At this point David Taylor took over. Taylor was the veterinarian at the Flamingo Land Zoo, owners of the whale pool in Yorkshire, where Su-san was going to be kept until de la Poype got his facility in Antibes built. He had arrived from England with his animal trainer, Martin Paddly, and the two of them took possession of the whale at the airport. The flight to Los Angeles went off without a hitch and by the next day the whale was on her way to Europe. At that point she was the largest animal ever shipped by air. But Murphy's Law seemed to be plaguing the expedition.
At Manchester, where the big jet was scheduled to land, weather conditions made it impossible to put down. The airline had no landing privileges at London's Heathrow Airport, and the plane was supposed to proceed to Germany, but Taylor was adamant: the whale had to arrive in England. So the pilot radioed Heathrow and announced that he had an emergency on board and had to land. When officials learned that the emergency was a two-tonne whale they were furious, but the plane was already down.
Taylor transferred Su-san to the back of a truck and drove to Yorkshire, pausing at every rest stop to buy boxes of popsicles, which he used to cool down the water inside the vinyl container. At Flamingo Park, where she stayed for several months, the whale was renamed Calypso. Later in 1970 she was transported to Marineland Antibes, but she died that December from an abscess on the lung, a year after being hoisted out of Pender Harbour. (As a postscript to this adventure, Angus recalled that when he and Best eventually met de la Poype, the Frenchman gasped, "You are but a lad!" astonished that he had given so much money to a pair of teenagers.)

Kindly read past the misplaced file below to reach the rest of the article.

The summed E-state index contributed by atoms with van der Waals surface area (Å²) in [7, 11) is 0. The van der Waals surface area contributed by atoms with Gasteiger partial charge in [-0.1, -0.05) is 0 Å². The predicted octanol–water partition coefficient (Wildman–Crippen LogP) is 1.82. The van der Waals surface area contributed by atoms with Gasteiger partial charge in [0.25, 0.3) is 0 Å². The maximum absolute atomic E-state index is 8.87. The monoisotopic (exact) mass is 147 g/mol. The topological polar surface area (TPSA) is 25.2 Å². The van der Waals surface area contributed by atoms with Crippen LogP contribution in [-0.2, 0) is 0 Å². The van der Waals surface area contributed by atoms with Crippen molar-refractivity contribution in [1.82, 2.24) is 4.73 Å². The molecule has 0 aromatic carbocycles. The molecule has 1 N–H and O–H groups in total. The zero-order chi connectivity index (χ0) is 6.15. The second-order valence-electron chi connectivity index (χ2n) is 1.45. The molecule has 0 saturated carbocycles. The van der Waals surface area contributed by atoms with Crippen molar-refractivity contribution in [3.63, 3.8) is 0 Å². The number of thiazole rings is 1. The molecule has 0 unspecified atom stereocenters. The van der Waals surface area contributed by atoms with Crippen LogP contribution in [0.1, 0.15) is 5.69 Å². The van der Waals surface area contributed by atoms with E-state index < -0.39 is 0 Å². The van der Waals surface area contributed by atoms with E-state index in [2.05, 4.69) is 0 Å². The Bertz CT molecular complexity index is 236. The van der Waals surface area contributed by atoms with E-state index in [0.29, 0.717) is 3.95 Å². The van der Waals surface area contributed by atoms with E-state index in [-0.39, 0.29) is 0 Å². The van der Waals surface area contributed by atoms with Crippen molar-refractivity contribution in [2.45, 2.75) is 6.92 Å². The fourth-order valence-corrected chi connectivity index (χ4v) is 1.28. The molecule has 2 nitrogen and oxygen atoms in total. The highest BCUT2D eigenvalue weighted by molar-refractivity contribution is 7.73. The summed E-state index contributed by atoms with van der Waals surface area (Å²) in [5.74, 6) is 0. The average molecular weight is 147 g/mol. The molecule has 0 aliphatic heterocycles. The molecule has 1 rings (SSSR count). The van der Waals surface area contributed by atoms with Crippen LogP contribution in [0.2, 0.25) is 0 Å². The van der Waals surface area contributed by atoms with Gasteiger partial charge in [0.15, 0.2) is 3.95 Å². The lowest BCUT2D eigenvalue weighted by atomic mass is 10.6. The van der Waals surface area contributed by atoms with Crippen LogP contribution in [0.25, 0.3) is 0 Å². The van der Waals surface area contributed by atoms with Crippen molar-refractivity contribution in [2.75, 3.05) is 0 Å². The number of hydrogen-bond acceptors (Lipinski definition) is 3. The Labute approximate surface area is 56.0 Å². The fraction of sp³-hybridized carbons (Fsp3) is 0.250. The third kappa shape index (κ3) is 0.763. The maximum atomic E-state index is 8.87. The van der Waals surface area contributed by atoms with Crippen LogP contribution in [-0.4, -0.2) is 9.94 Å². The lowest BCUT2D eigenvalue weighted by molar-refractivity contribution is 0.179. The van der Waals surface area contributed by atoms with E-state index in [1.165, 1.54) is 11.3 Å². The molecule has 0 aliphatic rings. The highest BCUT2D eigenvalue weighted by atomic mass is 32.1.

Ellis and the albino
Another teenager whose life was transformed by his encounter with killer whales in Pender Harbour was Graeme Ellis. Most of what Ellis knew about the whales he had learned growing up in Campbell River, where the fishing community hated them and Ellis himself passed the time as a boy shooting stones at them with his slingshot. He had just completed high school when Murray Newman hired him to work at the Vancouver Aquarium's out station in Pender Harbour. "I remember the first day," Ellis recalled. "[Trainer Terry McCloud] gave me a bucket and told me to walk along a log to the other end of this pool. I was terrified. First of all, walking along a log anywhere and secondly with a killer whale following me along, so it was an eye opener."